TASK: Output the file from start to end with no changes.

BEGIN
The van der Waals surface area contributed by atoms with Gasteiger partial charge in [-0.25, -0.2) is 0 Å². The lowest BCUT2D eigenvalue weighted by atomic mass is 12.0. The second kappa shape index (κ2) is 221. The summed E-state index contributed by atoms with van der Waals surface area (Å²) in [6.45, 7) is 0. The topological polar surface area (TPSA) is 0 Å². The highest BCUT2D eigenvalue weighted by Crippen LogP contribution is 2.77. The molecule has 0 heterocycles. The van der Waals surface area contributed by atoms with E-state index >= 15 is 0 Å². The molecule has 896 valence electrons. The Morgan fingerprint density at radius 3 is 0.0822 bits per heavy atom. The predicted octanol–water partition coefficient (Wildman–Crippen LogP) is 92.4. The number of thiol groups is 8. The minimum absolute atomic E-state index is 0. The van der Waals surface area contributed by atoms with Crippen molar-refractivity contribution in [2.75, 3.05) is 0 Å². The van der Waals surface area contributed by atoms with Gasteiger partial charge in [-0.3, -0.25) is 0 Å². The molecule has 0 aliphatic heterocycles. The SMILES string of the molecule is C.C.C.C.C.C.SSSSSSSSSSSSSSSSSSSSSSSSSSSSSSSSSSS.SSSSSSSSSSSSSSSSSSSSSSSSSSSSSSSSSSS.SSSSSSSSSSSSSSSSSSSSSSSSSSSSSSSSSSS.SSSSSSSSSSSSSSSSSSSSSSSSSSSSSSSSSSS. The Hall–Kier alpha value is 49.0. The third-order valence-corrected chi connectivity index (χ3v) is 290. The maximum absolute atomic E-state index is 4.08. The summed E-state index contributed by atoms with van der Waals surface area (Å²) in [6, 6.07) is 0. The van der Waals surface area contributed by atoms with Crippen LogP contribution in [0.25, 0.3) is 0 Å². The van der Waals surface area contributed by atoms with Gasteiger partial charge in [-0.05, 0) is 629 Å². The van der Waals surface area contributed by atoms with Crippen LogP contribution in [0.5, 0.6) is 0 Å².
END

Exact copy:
The van der Waals surface area contributed by atoms with Gasteiger partial charge in [-0.25, -0.2) is 0 Å². The lowest BCUT2D eigenvalue weighted by atomic mass is 12.0. The second kappa shape index (κ2) is 221. The summed E-state index contributed by atoms with van der Waals surface area (Å²) in [6.45, 7) is 0. The topological polar surface area (TPSA) is 0 Å². The highest BCUT2D eigenvalue weighted by Crippen LogP contribution is 2.77. The molecule has 0 heterocycles. The van der Waals surface area contributed by atoms with E-state index >= 15 is 0 Å². The molecule has 896 valence electrons. The Morgan fingerprint density at radius 3 is 0.0822 bits per heavy atom. The predicted octanol–water partition coefficient (Wildman–Crippen LogP) is 92.4. The number of thiol groups is 8. The minimum absolute atomic E-state index is 0. The van der Waals surface area contributed by atoms with Crippen molar-refractivity contribution in [2.75, 3.05) is 0 Å². The van der Waals surface area contributed by atoms with Gasteiger partial charge in [-0.3, -0.25) is 0 Å². The molecule has 0 aliphatic heterocycles. The SMILES string of the molecule is C.C.C.C.C.C.SSSSSSSSSSSSSSSSSSSSSSSSSSSSSSSSSSS.SSSSSSSSSSSSSSSSSSSSSSSSSSSSSSSSSSS.SSSSSSSSSSSSSSSSSSSSSSSSSSSSSSSSSSS.SSSSSSSSSSSSSSSSSSSSSSSSSSSSSSSSSSS. The Hall–Kier alpha value is 49.0. The third-order valence-corrected chi connectivity index (χ3v) is 290. The maximum absolute atomic E-state index is 4.08. The summed E-state index contributed by atoms with van der Waals surface area (Å²) in [6, 6.07) is 0. The van der Waals surface area contributed by atoms with Crippen LogP contribution in [0.25, 0.3) is 0 Å². The van der Waals surface area contributed by atoms with Gasteiger partial charge in [-0.05, 0) is 629 Å². The van der Waals surface area contributed by atoms with Crippen LogP contribution in [0.5, 0.6) is 0 Å².